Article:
|Press Release WHO/26
26 April 1999
CIGARETTES SHOULD BE REGULATED LIKE OTHER DRUGS, SAYS DIRECTOR-GENERAL
The World Health Organization (WHO) today called on international food and drug regulators to bring cigarettes and tobacco industry products under the same ambit of rules that govern the sales and promotion of other nicotine delivery devices.
"A cigarette is a euphemism for a cleverly crafted product that delivers just the right amount of nicotine to keep its user addicted for life before killing the person," WHO Director General Dr Gro Harlem Brundtland told a key meeting of international drug regulators in Berlin today. WHO said the product should be judged for what it is, not what it is made out to be by the tobacco industry.
''The tobacco companies will inevitably tell you they are selling a simple agricultural product chopped up tobacco leaves rolled into a paper tube. This is categorically untrue. Cigarettes are one of the most highly engineered consumer products available the problem is the product itself,'' Dr. Brundtland told the Ninth International Conference of Drug Regulatory Authorities (ICDRA).
WHO's pitch is significant. This is the first time the world's premier health agency is calling food and drug regulators whose remit it is to examine everything from chewing gum to pharmaceuticals to ensure public health safety standards - to rationalize rules that govern all forms of nicotine consumption. Tobacco control experts say it does not stand to reason that harmful nicotine from cigarettes is available freely while prescriptions are necessary for therapeutic nicotine sold by pharmaceuticals. As cigarette companies diversify, the incongruity increases. Food sold by tobacco companies is regulated but their cigarette brands are not. At one point, in 1890, tobacco was included in the US Pharmacopia but, after intense lobbying of Congress by tobacco manufacturers, it was excluded from the purview of the US Food and Drug Administration, which was created in 1906 with jurisdiction over those products listed in Pharmacopia.
WHO is now calling on that omission to be rectified.
Dr Brundtland said the WHO would soon convene a high-level meeting of international regulators to assess the extent to which the tobacco industry had subverted science and used false advertising and promotional tactics to veil nicotine addiction as an act of free choice. She quoted a senior scientist at Philip Morris to show there was nothing innocent about a cigarette. According to the scientist, ''The cigarette should not be construed as a product but a package. The product is nicotine. Think of the cigarette pack as a storage container for a day's supply of nicotine. Think of the cigarette as a dispenser for a dose of nicotine. Think of a puff of smoke as a vehicle of nicotine.''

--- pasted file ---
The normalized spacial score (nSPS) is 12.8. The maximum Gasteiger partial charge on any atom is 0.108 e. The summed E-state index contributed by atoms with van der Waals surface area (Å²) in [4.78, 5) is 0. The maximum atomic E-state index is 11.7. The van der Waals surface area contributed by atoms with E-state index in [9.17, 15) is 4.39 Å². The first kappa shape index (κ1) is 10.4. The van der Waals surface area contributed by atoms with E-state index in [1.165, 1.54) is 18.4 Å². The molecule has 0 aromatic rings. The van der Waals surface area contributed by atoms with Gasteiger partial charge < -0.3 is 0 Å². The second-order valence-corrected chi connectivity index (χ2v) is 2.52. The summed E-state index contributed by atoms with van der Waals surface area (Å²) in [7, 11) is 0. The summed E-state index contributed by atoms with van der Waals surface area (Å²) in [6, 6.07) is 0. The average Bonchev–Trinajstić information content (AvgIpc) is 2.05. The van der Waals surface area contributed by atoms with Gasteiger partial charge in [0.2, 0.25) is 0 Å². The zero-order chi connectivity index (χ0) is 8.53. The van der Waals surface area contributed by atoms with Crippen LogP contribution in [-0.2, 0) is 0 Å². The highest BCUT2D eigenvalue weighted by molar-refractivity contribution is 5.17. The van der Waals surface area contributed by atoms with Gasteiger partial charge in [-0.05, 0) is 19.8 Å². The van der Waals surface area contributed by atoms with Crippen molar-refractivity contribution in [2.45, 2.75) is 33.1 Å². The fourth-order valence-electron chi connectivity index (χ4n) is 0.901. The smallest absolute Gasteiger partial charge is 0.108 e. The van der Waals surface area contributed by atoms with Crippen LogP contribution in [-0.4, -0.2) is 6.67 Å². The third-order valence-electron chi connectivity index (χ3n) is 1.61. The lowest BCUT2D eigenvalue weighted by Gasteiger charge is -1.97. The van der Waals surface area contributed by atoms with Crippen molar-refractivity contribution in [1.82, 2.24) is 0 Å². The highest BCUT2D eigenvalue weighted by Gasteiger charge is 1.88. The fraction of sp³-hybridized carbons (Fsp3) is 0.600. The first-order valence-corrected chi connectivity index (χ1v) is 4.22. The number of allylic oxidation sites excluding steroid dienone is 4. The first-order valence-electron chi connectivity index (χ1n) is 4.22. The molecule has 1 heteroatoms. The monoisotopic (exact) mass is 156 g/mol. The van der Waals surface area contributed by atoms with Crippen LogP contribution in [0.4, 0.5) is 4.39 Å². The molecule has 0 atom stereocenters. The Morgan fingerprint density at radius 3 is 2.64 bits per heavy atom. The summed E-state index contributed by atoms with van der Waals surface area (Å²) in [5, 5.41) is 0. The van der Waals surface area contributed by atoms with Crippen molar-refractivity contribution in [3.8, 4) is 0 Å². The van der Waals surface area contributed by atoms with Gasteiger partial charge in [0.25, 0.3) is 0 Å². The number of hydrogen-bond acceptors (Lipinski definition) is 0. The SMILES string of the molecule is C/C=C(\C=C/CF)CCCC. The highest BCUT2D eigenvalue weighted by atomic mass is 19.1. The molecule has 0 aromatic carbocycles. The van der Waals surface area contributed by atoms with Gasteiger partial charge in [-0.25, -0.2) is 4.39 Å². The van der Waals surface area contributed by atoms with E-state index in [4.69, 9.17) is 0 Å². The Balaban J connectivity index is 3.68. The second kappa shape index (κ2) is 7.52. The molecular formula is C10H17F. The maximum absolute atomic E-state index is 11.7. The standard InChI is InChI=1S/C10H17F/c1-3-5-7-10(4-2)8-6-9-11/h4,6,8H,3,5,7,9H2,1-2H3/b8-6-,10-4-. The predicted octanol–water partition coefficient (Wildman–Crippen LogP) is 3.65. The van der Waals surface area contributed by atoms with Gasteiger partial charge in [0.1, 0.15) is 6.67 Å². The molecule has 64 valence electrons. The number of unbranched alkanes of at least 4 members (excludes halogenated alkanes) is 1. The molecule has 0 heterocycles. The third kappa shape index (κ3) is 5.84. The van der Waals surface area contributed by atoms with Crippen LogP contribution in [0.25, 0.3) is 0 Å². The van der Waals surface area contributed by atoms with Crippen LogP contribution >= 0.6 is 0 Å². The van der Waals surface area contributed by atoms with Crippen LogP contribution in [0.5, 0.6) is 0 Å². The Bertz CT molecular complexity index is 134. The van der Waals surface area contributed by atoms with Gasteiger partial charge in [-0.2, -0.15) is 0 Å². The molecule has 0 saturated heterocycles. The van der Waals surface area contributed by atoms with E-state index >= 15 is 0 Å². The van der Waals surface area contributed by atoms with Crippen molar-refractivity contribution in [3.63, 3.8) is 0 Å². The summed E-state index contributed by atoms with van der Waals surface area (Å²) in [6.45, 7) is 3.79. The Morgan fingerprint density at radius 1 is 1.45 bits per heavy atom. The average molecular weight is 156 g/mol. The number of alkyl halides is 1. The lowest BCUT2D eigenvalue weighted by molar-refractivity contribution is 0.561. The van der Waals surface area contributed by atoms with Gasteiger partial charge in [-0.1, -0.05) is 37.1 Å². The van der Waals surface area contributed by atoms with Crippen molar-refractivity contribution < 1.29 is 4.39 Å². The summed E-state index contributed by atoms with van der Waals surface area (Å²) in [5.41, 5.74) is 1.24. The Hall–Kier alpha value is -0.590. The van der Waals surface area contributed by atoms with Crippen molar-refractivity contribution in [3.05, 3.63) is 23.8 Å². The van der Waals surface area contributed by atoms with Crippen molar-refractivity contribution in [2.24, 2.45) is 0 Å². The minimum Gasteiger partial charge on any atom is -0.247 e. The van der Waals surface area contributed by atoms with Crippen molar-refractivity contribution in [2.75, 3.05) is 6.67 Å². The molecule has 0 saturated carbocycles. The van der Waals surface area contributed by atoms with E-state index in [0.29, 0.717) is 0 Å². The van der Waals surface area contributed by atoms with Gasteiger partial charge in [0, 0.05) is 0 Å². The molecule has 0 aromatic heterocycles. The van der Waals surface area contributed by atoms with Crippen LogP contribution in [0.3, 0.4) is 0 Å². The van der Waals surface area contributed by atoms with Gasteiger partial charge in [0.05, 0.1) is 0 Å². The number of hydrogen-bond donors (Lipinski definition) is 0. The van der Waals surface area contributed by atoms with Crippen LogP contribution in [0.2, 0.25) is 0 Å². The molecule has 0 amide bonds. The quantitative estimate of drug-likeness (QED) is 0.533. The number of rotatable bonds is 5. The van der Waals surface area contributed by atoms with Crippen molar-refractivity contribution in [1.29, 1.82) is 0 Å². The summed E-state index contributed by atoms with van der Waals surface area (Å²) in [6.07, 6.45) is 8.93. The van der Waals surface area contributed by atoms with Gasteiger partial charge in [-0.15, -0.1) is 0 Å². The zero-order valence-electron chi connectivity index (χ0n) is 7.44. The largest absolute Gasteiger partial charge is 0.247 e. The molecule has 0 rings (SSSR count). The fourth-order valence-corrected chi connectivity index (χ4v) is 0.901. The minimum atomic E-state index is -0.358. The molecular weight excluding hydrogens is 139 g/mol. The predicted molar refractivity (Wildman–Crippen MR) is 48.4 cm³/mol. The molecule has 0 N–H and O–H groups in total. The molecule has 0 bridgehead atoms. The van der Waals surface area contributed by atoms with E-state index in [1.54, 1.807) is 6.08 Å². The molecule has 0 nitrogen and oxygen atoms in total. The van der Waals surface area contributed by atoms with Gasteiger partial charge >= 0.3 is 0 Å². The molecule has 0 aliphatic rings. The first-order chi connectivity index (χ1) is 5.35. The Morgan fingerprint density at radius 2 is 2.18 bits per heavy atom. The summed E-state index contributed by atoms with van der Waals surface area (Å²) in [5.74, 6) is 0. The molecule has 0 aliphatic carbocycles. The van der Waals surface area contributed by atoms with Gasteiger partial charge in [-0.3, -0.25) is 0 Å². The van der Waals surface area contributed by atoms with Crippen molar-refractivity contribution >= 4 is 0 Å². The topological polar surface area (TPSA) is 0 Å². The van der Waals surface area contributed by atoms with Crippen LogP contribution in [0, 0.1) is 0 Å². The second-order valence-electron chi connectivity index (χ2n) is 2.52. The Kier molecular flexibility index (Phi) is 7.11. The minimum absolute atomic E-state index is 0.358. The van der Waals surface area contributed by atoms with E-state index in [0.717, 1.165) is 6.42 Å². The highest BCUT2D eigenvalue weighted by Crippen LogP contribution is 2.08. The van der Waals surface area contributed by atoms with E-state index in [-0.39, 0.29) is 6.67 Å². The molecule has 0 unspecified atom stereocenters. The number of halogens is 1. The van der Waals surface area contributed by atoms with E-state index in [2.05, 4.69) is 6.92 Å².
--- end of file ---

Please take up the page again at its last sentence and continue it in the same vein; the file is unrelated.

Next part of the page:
Dr Brundtland also pointed out that the tobacco industry uses the camouflage of ''light'' cigarettes to fool smokers into believing they are consuming less dangerous products. An industry which does not respect life and works by rules that are its own and barred from scrutiny ''shamefully uses this misperception to exploit health concerns as a marketing opportunity, '' she added.
A cigarette is the only consumer product which, when consumed as indicated, kills. Tobacco kills 4 million people today, over 70% of them in the developing world. In the first quarter of the next century, tobacco industry products will kill 10 million people, many of them in the prime of their lives. The decision to smoke is enhanced by advertising. The addictiveness of tobacco and its sales and promotion tactics severely handicap people's freedom to make informed decisions.
WHO is calling on the regulators, on whom lies the responsibility of ensuring that food and drugs meet public health standards, to turn their attention to tobacco which, in the next century, will emerge as the single most important public health hazard. The high point of WHO's contribution to global tobacco control will come through the Framework Convention on Tobacco Control (FCTC), on which preliminary work has begun. The Convention will address the entire gamut of tobacco related issues ranging from taxes to epidemiology, advertising bans and smuggling. WHO is calling for a synchronization of national plans and international action so that tobacco control takes root and spreads.
''Governments must push for the inclusion of effective tobacco content and design controls in the protocols to the FCTC,'' Dr Brundtland said. "The time for meaningful and integrated tobacco control is now.
For further information, journalists can contact Gregory Hartl, Office of Press and Public Relations, WHO, Geneva. Telephone (41 22) 791 44 58. Fax (41 22) 791 48 58. E-Mail: email@example.com
All WHO Press Releases, Fact Sheets and Features as well as other information on this subject can be obtained on Internet on the WHO home page http://www.who.int